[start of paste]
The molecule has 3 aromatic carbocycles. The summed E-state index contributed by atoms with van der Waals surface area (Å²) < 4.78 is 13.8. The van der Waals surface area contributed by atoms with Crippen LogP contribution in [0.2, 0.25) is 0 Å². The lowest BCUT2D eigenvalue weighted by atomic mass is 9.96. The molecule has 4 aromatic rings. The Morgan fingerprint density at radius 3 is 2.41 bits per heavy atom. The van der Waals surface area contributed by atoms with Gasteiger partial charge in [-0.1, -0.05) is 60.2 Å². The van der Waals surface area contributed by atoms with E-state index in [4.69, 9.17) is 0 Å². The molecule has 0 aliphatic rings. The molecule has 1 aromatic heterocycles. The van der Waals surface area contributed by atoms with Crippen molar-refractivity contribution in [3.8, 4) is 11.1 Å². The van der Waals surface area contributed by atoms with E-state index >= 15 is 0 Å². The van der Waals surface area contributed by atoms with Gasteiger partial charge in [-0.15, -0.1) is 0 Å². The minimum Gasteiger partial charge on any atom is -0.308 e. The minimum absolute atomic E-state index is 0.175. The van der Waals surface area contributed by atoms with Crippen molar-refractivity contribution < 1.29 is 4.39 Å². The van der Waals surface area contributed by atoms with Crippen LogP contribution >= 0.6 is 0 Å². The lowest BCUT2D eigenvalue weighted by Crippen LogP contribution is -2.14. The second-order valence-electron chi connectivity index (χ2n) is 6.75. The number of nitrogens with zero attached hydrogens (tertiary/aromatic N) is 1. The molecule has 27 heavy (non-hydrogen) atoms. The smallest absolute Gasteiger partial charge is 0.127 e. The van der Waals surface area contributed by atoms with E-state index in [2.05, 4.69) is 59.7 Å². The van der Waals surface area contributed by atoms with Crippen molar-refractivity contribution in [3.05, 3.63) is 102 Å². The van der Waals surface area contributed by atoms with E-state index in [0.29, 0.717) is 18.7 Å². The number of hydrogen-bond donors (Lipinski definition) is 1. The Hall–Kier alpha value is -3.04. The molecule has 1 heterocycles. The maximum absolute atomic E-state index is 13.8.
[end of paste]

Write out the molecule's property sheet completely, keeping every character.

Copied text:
The molecule has 3 aromatic carbocycles. The summed E-state index contributed by atoms with van der Waals surface area (Å²) < 4.78 is 13.8. The van der Waals surface area contributed by atoms with Crippen LogP contribution in [0.2, 0.25) is 0 Å². The lowest BCUT2D eigenvalue weighted by atomic mass is 9.96. The molecule has 4 aromatic rings. The Morgan fingerprint density at radius 3 is 2.41 bits per heavy atom. The van der Waals surface area contributed by atoms with Gasteiger partial charge in [-0.1, -0.05) is 60.2 Å². The van der Waals surface area contributed by atoms with E-state index in [4.69, 9.17) is 0 Å². The molecule has 0 aliphatic rings. The molecule has 1 aromatic heterocycles. The van der Waals surface area contributed by atoms with Crippen molar-refractivity contribution in [3.8, 4) is 11.1 Å². The van der Waals surface area contributed by atoms with E-state index >= 15 is 0 Å². The van der Waals surface area contributed by atoms with Gasteiger partial charge in [-0.15, -0.1) is 0 Å². The minimum Gasteiger partial charge on any atom is -0.308 e. The minimum absolute atomic E-state index is 0.175. The van der Waals surface area contributed by atoms with Crippen molar-refractivity contribution < 1.29 is 4.39 Å². The van der Waals surface area contributed by atoms with Crippen LogP contribution >= 0.6 is 0 Å². The lowest BCUT2D eigenvalue weighted by Crippen LogP contribution is -2.14. The second-order valence-electron chi connectivity index (χ2n) is 6.75. The number of nitrogens with zero attached hydrogens (tertiary/aromatic N) is 1. The molecule has 27 heavy (non-hydrogen) atoms. The smallest absolute Gasteiger partial charge is 0.127 e. The van der Waals surface area contributed by atoms with E-state index in [2.05, 4.69) is 59.7 Å². The van der Waals surface area contributed by atoms with Crippen molar-refractivity contribution in [3.05, 3.63) is 102 Å². The van der Waals surface area contributed by atoms with E-state index in [0.29, 0.717) is 18.7 Å². The number of hydrogen-bond donors (Lipinski definition) is 1. The Hall–Kier alpha value is -3.04. The molecule has 1 heterocycles. The maximum absolute atomic E-state index is 13.8.